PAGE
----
Trade mispricing costing Kenya billions every year
Kenya is losing hundreds of billions of shillings in illicit financial flows each year, with much of the damage rooted in trade misinvoicing, according to experts.
Trade misinvoicing involves the deliberate manipulation of commercial invoices in order to misreport the value of a transaction, thus shifting money across international borders without detection.
It is a common practice, Kenya School of Revenue Administration (KESRA) says has been ongoing for years now and a favourite tool for money launderers. It is a vice which the institution says is a direct revenue loss for the government.
Custom duties, import tariffs, and value-added taxes (VAT) are typically calculated based on the declared value of goods. When this value is manipulated, the government through Kenya Revenue Authority (KRA) receives less revenue than it should.
“This practice is having a significant negative consequence for our country’s revenue collection. It is a challenge the exchequer continues to address,” said Doreen Mbingi, Deputy Commissioner, Academic Affairs, at the KRA’s training school specialising in tax and customs administration, fiscal policy and management.
Increasing tax evasion through trade misinvoicing, she noted, was deteriorating the already vulnerable local tax system and “halts positive progress in the restructuring attempts of the government to improve tax collection.”
Mbingi was speaking during an ongoing forum on tax administration by the Tax Justice Network Africa in Nairobi. Indeed, KRA collected Sh2.17 trillion in tax revenue in the financial year ended June 2023, translating to a 6.7 per cent growth compared to the previous financial year.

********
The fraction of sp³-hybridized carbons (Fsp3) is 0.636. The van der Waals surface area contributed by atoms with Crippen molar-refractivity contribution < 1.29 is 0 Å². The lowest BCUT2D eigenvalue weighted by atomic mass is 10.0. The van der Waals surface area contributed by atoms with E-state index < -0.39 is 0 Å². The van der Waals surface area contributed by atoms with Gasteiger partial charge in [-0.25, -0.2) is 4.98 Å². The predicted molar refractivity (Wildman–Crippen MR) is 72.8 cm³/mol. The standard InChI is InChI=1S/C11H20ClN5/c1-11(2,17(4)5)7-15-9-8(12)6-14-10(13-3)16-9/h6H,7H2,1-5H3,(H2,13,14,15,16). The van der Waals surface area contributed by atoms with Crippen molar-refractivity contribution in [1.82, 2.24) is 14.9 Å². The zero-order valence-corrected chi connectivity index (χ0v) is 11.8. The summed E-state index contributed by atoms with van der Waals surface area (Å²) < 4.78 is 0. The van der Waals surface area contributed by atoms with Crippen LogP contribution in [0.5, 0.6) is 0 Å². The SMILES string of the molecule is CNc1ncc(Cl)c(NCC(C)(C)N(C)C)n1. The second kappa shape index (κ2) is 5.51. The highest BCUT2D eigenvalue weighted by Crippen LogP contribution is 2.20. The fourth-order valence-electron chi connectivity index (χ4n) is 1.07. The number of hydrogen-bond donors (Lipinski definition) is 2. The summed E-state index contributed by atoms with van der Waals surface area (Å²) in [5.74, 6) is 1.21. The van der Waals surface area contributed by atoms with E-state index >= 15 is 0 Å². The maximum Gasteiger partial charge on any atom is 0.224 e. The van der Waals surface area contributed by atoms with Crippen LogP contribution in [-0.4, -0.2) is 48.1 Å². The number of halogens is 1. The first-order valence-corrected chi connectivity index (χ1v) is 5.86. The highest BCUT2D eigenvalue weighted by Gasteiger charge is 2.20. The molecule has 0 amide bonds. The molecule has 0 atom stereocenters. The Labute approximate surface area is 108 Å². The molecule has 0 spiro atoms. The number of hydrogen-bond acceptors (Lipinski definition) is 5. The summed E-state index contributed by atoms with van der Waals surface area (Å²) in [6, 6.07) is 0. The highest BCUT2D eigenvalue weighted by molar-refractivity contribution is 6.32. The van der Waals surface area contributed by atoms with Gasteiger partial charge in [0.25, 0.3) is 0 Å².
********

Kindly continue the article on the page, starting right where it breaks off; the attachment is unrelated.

However, it missed its revenue target for the financial year 2022/23 by Sh107. 0 billion, mainly on vices like tax avoidance, misinvoicing and other illicit tax loopholes. Further, the 2022 figures by the Africa Tax Network Africa and Oxfam, and the Global Financial Integrity, show that Kenya losses close to $43 billion every year or over Sh5 trillion every year through tax evasion and illicit financial flows (IFFS). Africa loses about $88.6 billion annually as a result of the vice.
IFFs deprive countries like Kenya of the much-needed resources for their development, and while definitions may vary, IFFs are broadly accepted as cross-border financial transfers with illegal origin or destination. “This is money that is illegally earned, used or moved and which crosses an international border” and, as such, represent an important obstacle to international development efforts,” notes the report.
Tax expert, Norah Kawiche, however noted that there needs to be clear tax laws and policies as well as transparency to encourage compliance. “Without that, we will continue facing the same challenges,” she said. Kenya’s financial sector is among the most secretive globally and is also the second most rigid in Africa after Algeria and among the top 30 in the world, according to the Financial Secrecy Index of 2020 by the TJNA.
Countries like Dubai and Mauritius among others have acted as magnet destinations for tainted money for most moneyed Kenyans – with their property markets built to attract foreign buyers, with the Dubai emirate for instance, dominated by towers of upscale flats and man-made islands studded with luxury villas.
Kenya was also out in the watch list of notorious countries helping individuals hide money from the rule of law, according to a 2020 EU Commission report which commenced legal actions against Luxembourg over laws to prevent money laundering and tax avoidance.
Those reports found that Kenya was among the notorious countries assisting well-placed personalities in siphoning public funds and moving them to offshore countries like Mauritius and Luxembourg with the help of western consulting firms.
The European Union said it was stepping up scrutiny of financial assets controlled by politicians and company owners in an effort to clamp down on money laundering.